Meanwhile, I hope I don't hear about any more women getting bilateral mastectomies. But I doubt my wish will come true.

Tuesday, June 09, 2009

Busy

This is a really busy time of year. In the past few weeks, A has graduated from Meah, which is a local program of "100 hours of adult Jewish learning" over 2 years time; A also received a volunteer award from J's school for his work as commissioner of soccer; J has had numerous Little League practices and games, and starts the playoffs this week; J and I went to a Red Sox game; J had his 3rd grade "State Fair" and I, as room parent, organized (don't ask!) and presented the teachers with their class gifts; I finished radiation; J had an orthodontist appointment and I have a follow up visit next week to discuss "the plan" with the orthodontist; J is having his first set of cavities filled tomorrow morning; A and I are going to my work's annual celebration tomorrow night; school ends in just over a week; right after school ends, we are going on a vacation with my extended family to Disneyland in CA; and it's my parents' 50th wedding anniversary the day we arrive in CA; and my birthday soon after. Whew!

Once we get back from CA, J will start summer camp (day camp), and things will settle down a bit. Although almost immediately we will be going up to NH to visit some friends there around the Fourth of July, and we need to start planning our end-of-summer family vacation to Virginia.

Hopefully I will find some time to relax....

Monday, June 01, 2009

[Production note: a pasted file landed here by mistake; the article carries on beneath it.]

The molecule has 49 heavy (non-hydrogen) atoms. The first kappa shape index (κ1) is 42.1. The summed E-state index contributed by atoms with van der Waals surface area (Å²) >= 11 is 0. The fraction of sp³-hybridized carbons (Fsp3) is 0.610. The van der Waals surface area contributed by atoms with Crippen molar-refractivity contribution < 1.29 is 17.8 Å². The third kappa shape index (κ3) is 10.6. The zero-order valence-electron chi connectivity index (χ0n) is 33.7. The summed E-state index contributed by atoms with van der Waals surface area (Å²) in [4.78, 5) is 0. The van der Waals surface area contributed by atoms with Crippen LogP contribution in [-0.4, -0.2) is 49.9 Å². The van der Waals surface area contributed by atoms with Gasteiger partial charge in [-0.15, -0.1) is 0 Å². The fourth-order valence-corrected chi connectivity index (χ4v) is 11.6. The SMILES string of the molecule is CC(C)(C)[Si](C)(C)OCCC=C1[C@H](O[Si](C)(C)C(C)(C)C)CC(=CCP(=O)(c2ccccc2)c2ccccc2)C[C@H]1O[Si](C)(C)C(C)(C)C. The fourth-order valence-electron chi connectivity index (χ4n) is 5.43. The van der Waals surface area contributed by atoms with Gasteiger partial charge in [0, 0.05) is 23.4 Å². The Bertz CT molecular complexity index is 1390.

Telling

While most people in my world "know" (about my breast cancer), there are still a few people who don't. These include friends who live nearby but whom I don't run into very often; people, like some college friends, who live far away and with whom I only communicate with once or twice a year; people who aren't on Facebook and/or who don't read my blog; and others who for some reason just don't know. So now it's been 5 months, and there are still some people who don't know. And it's still very strange when they find out.

The first thing that happens is that they feel awful. For not knowing, for not being in the loop, for not being in touch, for not being able to help. Then I'm in the position of having to reassure them-- "oh, really, I'm doing well, I'm feeling fine, everything's okay." Then they want to hear the WHOLE story. Then I ask about them, how are they, what's happening with them, and pretend to be brave and strong, etc. It's so much fun.

What I'm trying to say is, it ISN'T fun at all to tell people. I hate telling people. It upsets them, it upsets me, it puts me in the position of having to make them feel better when actually I don't want to be in that position...it sucks. So I hope not to tell anyone else. Although I know there are a few people who still need to be told.

In other news, as my radiation winds down (1 more treatment to go!), I'm starting to breath a sign of relief. Kind of. The bulk of the treatment is over, and now I just have to deal with whatever side effects I'm going to have from the ovarian suppression and Tamoxifen. For the next 5 years. And then basically I just have to hope and trust that everything that's been done to me and everything I'm doing will prevent those little cancer cells from growing again. Because I don't want a recurrence. I keep hearing about women who did it all, only to have it come back worse. I don't want that to happen to me. And I'm scared about it. Damn scared.

I also keep hearing about women who are just finding out that they have breast cancer (and other cancers, too), and this makes me very sad. And angry. Angry that everyone is focused on finding a cure, and no one seems to care about preventing it in the first place. What is wrong with everyone? I'm starting to think, too, that cancer is big business, and someone is making a ton of money on it. That's making me angry, too.